Let’s define a pairing in somewhat formal terms^{2}. We can view a singlestranded RNA molecule as a sequence of symbols drawn from the alphabet . Let represent our RNA strand, where each . Pairings must form between complementary bases, and each base may pair with at most one other base (i.e. the base pairs form a matching). Using the notation from Algorithm Design, a base pairing is some set in which . Base pairings must also adhere to the following conditions:
 No sharp turns. There must be at least 4 bases between any base pair. Formally, if , then .
 No crossing. If and are in , then we must not have the case that . Intuitively, this means a base within any given pairing cannot pair with a base outside that pairing.
The naive solution
It is worth taking a moment to think about what a naive algorithm algorithm for this would look like: evaluate each possible set of pairings, and from the ones that follow the rules we’ve laid out (complementary bases, matching, no sharp turns, noncrossing), pick the largest set. There are on the order of pairings^{3}, and each set can contain any number of those pairings. This leaves us with somewhere in the neighborhood of pairings, which is… big. big. As the number of bases grows, this solution quickly becomes infeasible. Clearly, we are going to have to do better.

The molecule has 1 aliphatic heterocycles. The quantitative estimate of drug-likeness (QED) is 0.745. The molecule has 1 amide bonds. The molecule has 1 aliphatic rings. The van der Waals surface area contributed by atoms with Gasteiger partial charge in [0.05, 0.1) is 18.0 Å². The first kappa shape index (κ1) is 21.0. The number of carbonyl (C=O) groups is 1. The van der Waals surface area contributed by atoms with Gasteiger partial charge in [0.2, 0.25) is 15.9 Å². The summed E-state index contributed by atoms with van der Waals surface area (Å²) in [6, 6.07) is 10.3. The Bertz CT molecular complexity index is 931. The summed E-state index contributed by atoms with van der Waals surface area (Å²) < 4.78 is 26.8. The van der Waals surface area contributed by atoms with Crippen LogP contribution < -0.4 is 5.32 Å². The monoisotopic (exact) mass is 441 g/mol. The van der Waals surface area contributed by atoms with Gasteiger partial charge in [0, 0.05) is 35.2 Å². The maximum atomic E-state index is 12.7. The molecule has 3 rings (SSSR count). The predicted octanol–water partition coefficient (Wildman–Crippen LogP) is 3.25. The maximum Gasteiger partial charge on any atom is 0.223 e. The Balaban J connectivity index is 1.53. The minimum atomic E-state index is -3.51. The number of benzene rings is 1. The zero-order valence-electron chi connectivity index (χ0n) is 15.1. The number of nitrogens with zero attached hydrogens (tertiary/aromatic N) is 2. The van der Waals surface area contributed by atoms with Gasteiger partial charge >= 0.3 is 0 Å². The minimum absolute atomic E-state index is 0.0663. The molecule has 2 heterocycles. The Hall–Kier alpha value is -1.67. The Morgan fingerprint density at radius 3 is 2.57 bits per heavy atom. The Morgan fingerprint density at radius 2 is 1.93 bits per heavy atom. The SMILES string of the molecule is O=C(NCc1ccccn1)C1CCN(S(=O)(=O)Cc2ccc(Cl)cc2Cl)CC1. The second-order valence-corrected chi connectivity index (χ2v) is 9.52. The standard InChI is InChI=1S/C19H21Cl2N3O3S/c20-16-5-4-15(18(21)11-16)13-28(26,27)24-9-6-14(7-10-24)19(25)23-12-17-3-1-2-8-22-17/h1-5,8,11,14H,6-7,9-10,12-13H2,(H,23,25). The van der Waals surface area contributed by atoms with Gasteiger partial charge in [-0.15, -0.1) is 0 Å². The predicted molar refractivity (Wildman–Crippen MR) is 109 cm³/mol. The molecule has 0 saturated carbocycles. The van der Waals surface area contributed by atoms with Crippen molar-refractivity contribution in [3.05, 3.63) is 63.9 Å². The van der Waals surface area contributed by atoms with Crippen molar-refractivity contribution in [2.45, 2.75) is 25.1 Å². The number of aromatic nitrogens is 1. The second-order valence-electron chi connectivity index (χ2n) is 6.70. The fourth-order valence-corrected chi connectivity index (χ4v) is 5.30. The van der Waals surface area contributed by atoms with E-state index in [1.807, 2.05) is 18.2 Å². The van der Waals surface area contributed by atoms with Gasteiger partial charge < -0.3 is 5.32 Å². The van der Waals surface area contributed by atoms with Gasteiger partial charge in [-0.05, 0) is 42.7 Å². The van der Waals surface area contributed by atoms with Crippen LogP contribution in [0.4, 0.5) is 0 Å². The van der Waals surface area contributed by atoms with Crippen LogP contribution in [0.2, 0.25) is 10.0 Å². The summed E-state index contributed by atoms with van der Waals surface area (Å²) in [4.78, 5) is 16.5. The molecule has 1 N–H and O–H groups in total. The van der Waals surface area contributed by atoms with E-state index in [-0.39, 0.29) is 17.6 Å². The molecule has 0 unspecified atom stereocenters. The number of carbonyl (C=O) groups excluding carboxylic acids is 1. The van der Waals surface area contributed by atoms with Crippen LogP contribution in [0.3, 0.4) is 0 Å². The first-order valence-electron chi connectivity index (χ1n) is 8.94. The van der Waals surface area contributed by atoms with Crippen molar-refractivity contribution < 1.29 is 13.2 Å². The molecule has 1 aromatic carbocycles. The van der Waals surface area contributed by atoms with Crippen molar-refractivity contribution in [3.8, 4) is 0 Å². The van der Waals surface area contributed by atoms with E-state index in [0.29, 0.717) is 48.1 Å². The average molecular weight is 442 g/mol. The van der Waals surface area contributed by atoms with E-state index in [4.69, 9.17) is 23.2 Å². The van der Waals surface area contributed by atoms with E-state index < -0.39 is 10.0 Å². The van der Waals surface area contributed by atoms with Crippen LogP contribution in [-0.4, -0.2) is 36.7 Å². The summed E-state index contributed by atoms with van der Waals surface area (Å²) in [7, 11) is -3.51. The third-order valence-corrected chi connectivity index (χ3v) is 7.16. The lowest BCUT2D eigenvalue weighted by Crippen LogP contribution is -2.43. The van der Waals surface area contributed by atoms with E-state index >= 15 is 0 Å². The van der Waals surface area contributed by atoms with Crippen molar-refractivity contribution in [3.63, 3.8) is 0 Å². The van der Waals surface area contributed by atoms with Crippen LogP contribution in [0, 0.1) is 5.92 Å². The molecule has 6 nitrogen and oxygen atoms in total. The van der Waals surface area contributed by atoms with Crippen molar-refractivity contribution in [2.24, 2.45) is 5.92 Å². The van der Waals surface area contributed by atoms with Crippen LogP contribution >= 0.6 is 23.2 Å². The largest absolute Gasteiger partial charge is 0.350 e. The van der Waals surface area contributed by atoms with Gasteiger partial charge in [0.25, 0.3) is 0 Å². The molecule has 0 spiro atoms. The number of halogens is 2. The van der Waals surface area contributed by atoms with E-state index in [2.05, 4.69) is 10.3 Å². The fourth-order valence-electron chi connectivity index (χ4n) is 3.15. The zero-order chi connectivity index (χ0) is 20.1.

Subproblems and optimal substructure
Intuition on subproblem decomposition
Let’s say we know the optimal solution (i.e. the largest set of pairings that follow the rules) for an RNA strand with bases. Does this knowledge make it any easier to find the solution for an RNA strand with length ? Assume that the first bases are the same: we have just added the base .
The simplest case is that the does not pair with any previous bases in the optimal solution, so the optimal solution is unchanged from the base solution. Otherwise, will pair with some previous base . Due to the noncrossing condition, the optimal solution for this new strand will consist of the pairing and the optimal solutions for and . We’ve broken down the problem into subproblems.

 
* * * * * * * * * * * * *
1 2 t1 t t+1 n n+1
First approach to dynamic programming